Faith, that invisible spiritual product, is undoubtedly the biggest wealth creator in India. Tongues and eyeballs had been popping throughout the subcontinent over the past month with every zero added to the value of the treasures secreted away in the vaults of the Sree Padmanabhaswamy Temple in Thiruvananthapuram.
And yet, the lavish spread of the round integer somehow seems conservative. One gets the feeling they are only calculating the price of everything while discerning the value of nothing. The temple itself is over 500 years old and the vaults with all its caches were sealed over 150 years ago. There is a certain historic value to some of the objects that cannot be estimated in the mundane, pedestrian terminology of a cash economy.
There was an instance six years ago when an attempt was made to estimate the worth of Indian antique objects by parties who were out to lobby Parliament for changes in the Indian Antiquities Act and get most of them cleared for sale in the market. At the time, the net worth of the objects was estimated at Rs 40,000 crore. The new evaluation is likely to push it to Rs 4,00,000 crore and even higher.
An audit of the ‘wealth’ of a hundred large temples across India at, say, Madurai, Palani, Guruvayoor, Irinjalakuda, Kodungallur, Tirupati, Mookambika, Dharmasthala, Srirangam, Puri, Varanasi and Kamakhya, among others, is likely to reveal a figure that can seriously damage the pretensions of the newly puffed-up Indian economy. Add to this the wealth from select mosques, churches and gurudwaras and we will be dealing with some seriously unmanageable numbers, against which the quantum of money ferreted away in Swiss banks will begin to look like small change. The Hazares and Ramdevs who are tilting at the Swiss banks might have purchased bigger profit had they directed their campaigns to recover all this wealth in the name of the people. But that is another story.
Two primary questions arise. One, how did these temples come to acquire such wealth? And secondly, what should the future provenance of such riches be? The first question is perhaps the less difficult of the two to negotiate. Those who are familiar with the treatises on Indian temples by scholars like Sivaramamurthy or Sounderarajan or Kramrisch or Batchelor would know that the concept of the so-called ‘Hindu temple’ originally restricted its sacral space to only a small core within the garbha griha. A major portion of the ancient temple was non-sacral space which occupied a central place in a village or town, and incorporated architectural features that enabled it to double as a granary, a water storage tank, a stable for cattle and elephants, a paathashala or school, an old persons home, a music and dance venue, an archive, a museum and so on.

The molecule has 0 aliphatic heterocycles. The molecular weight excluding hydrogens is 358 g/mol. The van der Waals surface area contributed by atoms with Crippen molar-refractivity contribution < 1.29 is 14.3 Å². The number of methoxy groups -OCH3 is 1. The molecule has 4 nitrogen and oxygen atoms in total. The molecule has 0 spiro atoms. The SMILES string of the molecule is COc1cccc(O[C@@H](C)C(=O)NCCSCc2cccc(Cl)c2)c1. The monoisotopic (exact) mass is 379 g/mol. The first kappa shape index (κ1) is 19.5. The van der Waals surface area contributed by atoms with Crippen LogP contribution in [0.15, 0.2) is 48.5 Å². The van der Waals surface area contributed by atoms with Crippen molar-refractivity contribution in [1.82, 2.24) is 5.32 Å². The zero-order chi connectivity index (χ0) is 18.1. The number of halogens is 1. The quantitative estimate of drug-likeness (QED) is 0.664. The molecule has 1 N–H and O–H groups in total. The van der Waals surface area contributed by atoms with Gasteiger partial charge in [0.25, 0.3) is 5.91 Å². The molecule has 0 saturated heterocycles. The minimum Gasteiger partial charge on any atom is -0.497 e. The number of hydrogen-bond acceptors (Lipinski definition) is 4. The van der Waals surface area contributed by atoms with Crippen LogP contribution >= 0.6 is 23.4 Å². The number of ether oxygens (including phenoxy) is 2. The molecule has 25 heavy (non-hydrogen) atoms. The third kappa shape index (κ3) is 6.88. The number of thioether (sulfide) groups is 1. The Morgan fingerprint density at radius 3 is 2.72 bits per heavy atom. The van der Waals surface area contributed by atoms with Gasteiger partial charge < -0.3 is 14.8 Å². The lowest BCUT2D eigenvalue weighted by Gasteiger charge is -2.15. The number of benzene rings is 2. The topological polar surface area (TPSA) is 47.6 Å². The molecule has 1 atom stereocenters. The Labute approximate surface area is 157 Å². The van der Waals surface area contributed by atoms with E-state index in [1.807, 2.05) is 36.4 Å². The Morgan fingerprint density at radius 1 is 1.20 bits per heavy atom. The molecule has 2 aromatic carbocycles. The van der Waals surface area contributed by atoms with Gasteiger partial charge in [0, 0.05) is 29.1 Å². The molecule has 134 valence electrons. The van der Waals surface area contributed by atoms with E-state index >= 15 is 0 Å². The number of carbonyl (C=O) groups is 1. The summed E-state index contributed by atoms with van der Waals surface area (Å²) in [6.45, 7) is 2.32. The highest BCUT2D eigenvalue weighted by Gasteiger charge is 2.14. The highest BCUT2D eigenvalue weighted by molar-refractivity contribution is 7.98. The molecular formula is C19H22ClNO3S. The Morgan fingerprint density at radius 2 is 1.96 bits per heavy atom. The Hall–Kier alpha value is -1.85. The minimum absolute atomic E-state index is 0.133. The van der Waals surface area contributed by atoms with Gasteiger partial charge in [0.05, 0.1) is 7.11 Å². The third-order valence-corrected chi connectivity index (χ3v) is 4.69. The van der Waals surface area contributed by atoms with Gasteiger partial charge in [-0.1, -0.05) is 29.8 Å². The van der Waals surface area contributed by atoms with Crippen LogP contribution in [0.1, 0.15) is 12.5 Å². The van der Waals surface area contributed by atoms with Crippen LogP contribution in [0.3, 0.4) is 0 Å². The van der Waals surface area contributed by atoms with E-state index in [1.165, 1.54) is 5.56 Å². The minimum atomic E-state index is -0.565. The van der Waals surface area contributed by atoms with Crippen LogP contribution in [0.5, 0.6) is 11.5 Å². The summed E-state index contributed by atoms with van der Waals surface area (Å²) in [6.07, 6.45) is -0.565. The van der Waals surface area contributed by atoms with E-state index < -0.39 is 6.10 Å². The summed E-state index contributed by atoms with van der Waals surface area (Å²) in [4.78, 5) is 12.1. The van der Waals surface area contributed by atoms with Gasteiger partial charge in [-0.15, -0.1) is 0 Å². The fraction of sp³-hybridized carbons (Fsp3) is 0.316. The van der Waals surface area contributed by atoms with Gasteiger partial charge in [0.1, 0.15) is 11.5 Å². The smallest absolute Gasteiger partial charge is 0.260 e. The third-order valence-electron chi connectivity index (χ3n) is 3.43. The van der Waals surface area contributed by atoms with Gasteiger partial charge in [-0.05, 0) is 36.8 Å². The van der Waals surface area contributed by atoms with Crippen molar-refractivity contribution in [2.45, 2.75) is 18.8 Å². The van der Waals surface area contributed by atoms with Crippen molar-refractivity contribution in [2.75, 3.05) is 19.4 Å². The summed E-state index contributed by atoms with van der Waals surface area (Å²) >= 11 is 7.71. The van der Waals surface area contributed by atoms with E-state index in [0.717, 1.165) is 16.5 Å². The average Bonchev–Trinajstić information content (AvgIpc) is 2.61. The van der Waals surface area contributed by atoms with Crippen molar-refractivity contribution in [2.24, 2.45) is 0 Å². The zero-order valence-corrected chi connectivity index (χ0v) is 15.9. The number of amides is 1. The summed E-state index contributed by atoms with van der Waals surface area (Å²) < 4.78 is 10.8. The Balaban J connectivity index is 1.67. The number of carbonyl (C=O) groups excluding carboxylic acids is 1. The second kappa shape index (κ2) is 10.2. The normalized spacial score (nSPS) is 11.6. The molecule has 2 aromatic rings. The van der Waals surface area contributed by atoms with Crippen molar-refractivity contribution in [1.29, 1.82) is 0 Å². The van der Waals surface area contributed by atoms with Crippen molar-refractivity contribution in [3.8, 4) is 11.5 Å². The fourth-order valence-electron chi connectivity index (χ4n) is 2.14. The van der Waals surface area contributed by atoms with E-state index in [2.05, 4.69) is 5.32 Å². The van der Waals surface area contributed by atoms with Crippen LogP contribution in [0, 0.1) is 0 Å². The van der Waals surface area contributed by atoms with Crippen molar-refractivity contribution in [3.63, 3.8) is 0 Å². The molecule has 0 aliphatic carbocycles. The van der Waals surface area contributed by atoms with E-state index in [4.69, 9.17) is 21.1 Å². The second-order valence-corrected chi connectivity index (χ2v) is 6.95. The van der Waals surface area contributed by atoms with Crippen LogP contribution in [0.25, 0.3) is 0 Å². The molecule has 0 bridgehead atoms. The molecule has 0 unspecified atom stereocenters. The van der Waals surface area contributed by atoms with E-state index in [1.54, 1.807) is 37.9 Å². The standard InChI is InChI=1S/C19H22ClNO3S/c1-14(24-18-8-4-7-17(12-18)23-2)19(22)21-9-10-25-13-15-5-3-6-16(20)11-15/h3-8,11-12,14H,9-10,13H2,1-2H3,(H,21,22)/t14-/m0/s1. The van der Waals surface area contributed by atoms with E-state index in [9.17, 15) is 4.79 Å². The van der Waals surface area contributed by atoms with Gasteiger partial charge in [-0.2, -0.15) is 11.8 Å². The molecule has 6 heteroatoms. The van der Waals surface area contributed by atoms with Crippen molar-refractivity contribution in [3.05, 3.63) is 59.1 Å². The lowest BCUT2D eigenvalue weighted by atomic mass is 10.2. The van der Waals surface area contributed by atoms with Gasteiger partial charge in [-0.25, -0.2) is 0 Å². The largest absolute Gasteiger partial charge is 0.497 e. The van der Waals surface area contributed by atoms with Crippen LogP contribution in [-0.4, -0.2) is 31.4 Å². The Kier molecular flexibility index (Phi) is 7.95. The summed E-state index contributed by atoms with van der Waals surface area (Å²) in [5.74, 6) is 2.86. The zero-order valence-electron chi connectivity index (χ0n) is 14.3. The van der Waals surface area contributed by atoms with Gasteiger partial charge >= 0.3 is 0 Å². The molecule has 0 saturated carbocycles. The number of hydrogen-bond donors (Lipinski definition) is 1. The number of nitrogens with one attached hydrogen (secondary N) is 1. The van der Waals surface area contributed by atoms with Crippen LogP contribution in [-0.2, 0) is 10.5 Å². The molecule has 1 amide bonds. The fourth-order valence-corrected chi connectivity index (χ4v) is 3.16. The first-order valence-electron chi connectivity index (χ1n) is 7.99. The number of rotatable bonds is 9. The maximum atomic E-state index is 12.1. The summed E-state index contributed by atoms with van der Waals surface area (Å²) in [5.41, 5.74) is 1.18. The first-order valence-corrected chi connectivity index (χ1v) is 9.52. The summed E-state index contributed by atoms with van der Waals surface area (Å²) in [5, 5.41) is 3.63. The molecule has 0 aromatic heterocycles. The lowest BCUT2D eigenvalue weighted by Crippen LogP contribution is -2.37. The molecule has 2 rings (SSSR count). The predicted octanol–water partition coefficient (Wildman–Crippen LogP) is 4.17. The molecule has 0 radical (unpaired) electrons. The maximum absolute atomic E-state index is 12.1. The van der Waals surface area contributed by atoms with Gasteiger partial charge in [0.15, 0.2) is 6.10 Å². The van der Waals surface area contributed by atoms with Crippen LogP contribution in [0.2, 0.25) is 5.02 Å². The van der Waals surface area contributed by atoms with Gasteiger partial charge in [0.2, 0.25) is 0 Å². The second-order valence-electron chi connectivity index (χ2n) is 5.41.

Over and above this, the temple had to primarily function as a safe deposit vault where feudal wealth could be housed. This could be done safely as the cache received ‘natural’ protection from the sacred aura of the temple’s presiding deity. Of course, that was never a sufficient guarantee of security and the recorded history of the past one thousand years is littered with instances of temple raiders who became fabulously rich after getting their claws into the temple kitty. Also, it was not for nothing that Ghazni, each time he made a foray this side through the Khyber Pass, did not waste his time attacking some palace or fort. He knew better pickings were to be had from the temple at Somnath. In doing so, he was mounting an attack on the Fort Knox of the time.
Some political parties in post-Independence India understood the worth of the temples. The DMK in Tamil Nadu, for example, after coming to power pooh-poohing the Brahmin and his temple and projecting a certain kind of agnosticism, ended up being the biggest beneficiaries of the Hindu Religious and Charitable Endowments Act of 1959. They created a special minister to handle this portfolio and the speculation goes that even in the first decade of their coming to power in 1967, they had managed to duplicate, replace and smuggle out a substantial number of temple icons that later resurfaced in the black market.
It is also well known that at least ten of the richest temples and godmen of south India have been used over the past four decades for money-laundering on behalf of major political parties. There is nothing innocent or sacred about it. The temples have very much been part of murky deals.
The question ultimately is: whose money is it? What needs resolution is whether this wealth should be nationalised or museumised or distributed between stakeholders or ploughed back for the social good. Under the circumstances, for the Kerala government to say the newly discovered treasure will be used to raise a special force to ‘guard the wealth’ is truly precious. Ayyo, Padmanabha!